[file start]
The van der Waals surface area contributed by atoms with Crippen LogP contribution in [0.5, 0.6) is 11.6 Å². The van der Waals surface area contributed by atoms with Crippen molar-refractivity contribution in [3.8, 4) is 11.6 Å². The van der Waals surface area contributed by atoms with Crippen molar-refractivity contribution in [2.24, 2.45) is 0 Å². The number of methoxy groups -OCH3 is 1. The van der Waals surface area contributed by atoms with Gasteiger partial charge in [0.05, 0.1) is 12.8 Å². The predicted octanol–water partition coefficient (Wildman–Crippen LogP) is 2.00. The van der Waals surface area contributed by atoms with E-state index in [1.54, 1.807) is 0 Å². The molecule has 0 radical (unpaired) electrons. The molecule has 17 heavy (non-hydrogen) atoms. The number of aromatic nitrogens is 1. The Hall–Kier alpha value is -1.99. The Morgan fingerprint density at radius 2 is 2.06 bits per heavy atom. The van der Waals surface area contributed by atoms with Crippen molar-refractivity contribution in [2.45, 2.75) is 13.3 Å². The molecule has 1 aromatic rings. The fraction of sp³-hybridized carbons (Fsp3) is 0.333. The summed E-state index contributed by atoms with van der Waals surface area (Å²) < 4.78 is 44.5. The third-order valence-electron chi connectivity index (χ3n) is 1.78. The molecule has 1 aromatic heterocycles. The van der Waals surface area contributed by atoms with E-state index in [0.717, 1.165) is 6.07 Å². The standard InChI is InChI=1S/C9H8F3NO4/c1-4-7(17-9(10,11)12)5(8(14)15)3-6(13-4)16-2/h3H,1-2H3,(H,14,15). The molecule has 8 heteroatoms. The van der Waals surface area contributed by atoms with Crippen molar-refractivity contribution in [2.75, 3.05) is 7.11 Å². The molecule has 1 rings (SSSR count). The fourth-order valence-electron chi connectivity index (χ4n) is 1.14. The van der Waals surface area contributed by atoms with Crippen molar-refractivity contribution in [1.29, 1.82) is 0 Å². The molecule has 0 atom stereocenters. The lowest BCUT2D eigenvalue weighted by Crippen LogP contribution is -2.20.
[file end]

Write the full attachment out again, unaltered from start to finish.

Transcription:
The van der Waals surface area contributed by atoms with Crippen LogP contribution in [0.5, 0.6) is 11.6 Å². The van der Waals surface area contributed by atoms with Crippen molar-refractivity contribution in [3.8, 4) is 11.6 Å². The van der Waals surface area contributed by atoms with Crippen molar-refractivity contribution in [2.24, 2.45) is 0 Å². The number of methoxy groups -OCH3 is 1. The van der Waals surface area contributed by atoms with Gasteiger partial charge in [0.05, 0.1) is 12.8 Å². The predicted octanol–water partition coefficient (Wildman–Crippen LogP) is 2.00. The van der Waals surface area contributed by atoms with E-state index in [1.54, 1.807) is 0 Å². The molecule has 0 radical (unpaired) electrons. The molecule has 17 heavy (non-hydrogen) atoms. The number of aromatic nitrogens is 1. The Hall–Kier alpha value is -1.99. The Morgan fingerprint density at radius 2 is 2.06 bits per heavy atom. The van der Waals surface area contributed by atoms with Crippen molar-refractivity contribution in [2.45, 2.75) is 13.3 Å². The molecule has 1 aromatic rings. The fraction of sp³-hybridized carbons (Fsp3) is 0.333. The summed E-state index contributed by atoms with van der Waals surface area (Å²) < 4.78 is 44.5. The third-order valence-electron chi connectivity index (χ3n) is 1.78. The molecule has 1 aromatic heterocycles. The van der Waals surface area contributed by atoms with E-state index in [0.717, 1.165) is 6.07 Å². The standard InChI is InChI=1S/C9H8F3NO4/c1-4-7(17-9(10,11)12)5(8(14)15)3-6(13-4)16-2/h3H,1-2H3,(H,14,15). The molecule has 8 heteroatoms. The van der Waals surface area contributed by atoms with Crippen molar-refractivity contribution in [2.75, 3.05) is 7.11 Å². The molecule has 1 rings (SSSR count). The fourth-order valence-electron chi connectivity index (χ4n) is 1.14. The van der Waals surface area contributed by atoms with Crippen molar-refractivity contribution in [1.29, 1.82) is 0 Å². The molecule has 0 atom stereocenters. The lowest BCUT2D eigenvalue weighted by Crippen LogP contribution is -2.20.